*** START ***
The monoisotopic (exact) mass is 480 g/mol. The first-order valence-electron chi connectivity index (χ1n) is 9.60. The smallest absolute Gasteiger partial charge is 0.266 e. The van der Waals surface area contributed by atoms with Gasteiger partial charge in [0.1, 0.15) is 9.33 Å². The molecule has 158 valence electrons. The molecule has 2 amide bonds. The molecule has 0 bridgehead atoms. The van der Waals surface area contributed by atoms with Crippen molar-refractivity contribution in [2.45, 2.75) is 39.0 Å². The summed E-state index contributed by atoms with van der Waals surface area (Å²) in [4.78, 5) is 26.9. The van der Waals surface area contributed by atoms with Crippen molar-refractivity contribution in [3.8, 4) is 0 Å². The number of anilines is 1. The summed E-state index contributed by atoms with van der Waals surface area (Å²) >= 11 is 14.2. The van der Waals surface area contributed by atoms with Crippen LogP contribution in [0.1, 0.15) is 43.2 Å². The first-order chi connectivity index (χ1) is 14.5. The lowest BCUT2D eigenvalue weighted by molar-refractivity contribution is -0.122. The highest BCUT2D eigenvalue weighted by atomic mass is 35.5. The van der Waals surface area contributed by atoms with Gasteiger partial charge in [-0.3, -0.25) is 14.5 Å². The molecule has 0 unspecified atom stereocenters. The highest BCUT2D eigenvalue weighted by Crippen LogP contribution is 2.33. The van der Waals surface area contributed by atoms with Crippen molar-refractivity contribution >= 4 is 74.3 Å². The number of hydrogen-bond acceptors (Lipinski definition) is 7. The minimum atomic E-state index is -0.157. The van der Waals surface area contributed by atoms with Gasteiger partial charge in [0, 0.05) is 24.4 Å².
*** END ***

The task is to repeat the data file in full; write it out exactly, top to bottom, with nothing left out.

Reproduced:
The monoisotopic (exact) mass is 480 g/mol. The first-order valence-electron chi connectivity index (χ1n) is 9.60. The smallest absolute Gasteiger partial charge is 0.266 e. The van der Waals surface area contributed by atoms with Gasteiger partial charge in [0.1, 0.15) is 9.33 Å². The molecule has 158 valence electrons. The molecule has 2 amide bonds. The molecule has 0 bridgehead atoms. The van der Waals surface area contributed by atoms with Crippen molar-refractivity contribution in [2.45, 2.75) is 39.0 Å². The summed E-state index contributed by atoms with van der Waals surface area (Å²) in [4.78, 5) is 26.9. The van der Waals surface area contributed by atoms with Crippen molar-refractivity contribution in [3.8, 4) is 0 Å². The number of anilines is 1. The summed E-state index contributed by atoms with van der Waals surface area (Å²) >= 11 is 14.2. The van der Waals surface area contributed by atoms with Crippen LogP contribution in [0.1, 0.15) is 43.2 Å². The first-order chi connectivity index (χ1) is 14.5. The lowest BCUT2D eigenvalue weighted by molar-refractivity contribution is -0.122. The highest BCUT2D eigenvalue weighted by atomic mass is 35.5. The van der Waals surface area contributed by atoms with Gasteiger partial charge in [-0.3, -0.25) is 14.5 Å². The molecule has 0 unspecified atom stereocenters. The highest BCUT2D eigenvalue weighted by Crippen LogP contribution is 2.33. The van der Waals surface area contributed by atoms with Crippen molar-refractivity contribution >= 4 is 74.3 Å². The number of hydrogen-bond acceptors (Lipinski definition) is 7. The minimum atomic E-state index is -0.157. The van der Waals surface area contributed by atoms with Gasteiger partial charge in [0, 0.05) is 24.4 Å².